First of all, Robert Bash a company that's been known for a lot of products is also the largest maker of parts and technologies for the auto industry.
And recently announced an enormous turn and pivot towards fuel cells.
At scale major volume, lower cost.
That is a big investment by the number one company in making automotive components.
Hyundai just bet almost $7 billion on fuel cell cars aiming to produce a half a million consumer fuel cell vehicles per year by 2030.
Cars like the Hyundai Nexo SUV that just recently arrived
Audi is also part of Hyundai's fuel cell technology, doing a deal where they can share tech.
Frankly, a lot of it's gonna move from Hyundai to Audi, as I understand it.
And Audi has recently said they are gonna push hard on fuel cells as the lead R&D house for the whole Volkswagen group in the category.
So that could trickle over to the world's largest car-making conglomerate.
And Mercedes has a fuel cell version of the GLC that's been in kind of early prototype release that's coming in greater, but limited numbers soon.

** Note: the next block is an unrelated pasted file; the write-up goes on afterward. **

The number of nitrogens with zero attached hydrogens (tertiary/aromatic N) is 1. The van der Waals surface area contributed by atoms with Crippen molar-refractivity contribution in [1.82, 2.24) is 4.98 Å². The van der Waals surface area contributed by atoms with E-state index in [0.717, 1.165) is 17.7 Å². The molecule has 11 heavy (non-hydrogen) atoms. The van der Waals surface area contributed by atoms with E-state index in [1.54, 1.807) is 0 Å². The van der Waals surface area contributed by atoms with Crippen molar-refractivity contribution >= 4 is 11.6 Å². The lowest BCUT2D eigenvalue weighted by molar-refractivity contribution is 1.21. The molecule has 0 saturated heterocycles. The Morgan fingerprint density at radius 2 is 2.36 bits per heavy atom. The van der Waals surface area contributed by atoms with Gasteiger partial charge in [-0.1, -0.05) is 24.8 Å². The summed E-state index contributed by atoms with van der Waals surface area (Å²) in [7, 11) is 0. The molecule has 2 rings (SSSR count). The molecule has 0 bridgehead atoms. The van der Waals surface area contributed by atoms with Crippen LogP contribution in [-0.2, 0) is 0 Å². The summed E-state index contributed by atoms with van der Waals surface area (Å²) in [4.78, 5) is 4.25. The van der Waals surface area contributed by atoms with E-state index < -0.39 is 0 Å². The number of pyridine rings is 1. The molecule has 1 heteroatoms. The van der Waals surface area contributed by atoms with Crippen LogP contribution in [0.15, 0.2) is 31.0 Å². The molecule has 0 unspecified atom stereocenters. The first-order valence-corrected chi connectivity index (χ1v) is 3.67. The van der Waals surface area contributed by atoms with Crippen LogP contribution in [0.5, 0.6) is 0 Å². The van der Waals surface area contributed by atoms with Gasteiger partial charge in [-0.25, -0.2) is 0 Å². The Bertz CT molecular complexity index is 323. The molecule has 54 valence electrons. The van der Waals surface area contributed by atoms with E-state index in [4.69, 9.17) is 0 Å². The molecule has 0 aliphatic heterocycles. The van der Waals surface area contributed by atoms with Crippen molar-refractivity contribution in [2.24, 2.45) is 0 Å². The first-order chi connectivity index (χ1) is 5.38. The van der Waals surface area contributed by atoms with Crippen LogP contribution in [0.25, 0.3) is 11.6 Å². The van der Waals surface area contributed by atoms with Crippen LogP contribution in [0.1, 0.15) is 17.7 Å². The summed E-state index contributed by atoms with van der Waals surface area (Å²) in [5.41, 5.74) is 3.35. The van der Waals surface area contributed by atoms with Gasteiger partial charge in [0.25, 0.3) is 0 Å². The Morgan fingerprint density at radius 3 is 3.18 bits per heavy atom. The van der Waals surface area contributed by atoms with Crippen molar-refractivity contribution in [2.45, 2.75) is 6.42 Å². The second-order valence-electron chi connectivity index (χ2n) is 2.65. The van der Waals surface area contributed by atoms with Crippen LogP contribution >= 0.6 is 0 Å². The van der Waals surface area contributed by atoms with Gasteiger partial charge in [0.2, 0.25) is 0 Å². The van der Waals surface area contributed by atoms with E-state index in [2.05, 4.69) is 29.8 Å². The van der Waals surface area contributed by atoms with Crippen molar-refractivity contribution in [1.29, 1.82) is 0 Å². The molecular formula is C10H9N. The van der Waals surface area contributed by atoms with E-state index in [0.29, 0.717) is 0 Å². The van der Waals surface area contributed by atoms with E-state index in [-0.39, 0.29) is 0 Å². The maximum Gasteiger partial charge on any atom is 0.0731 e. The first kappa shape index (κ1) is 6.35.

And the rumor mill says BMW has got a hydrogen fuel cell X5 again for very limited production and testing.
Coming in the next year or two.
So we have an awful lot of major automakers who are doing a lot of work on battery electrics and plug in hybrids also increasing substantially their investment into hydrogen fuel sale.
These companies are doing this not because it's fashionable, but because they see something in between this matrix of credits, yes, in zero emission markets.
But also something they see in the wind is going to increase and more popular rise the availability of hydrogen infrastructure in.
Keep those emails coming I'm here to answer your questions about high tech cars and modern driving its Coulee at the Rose show.com.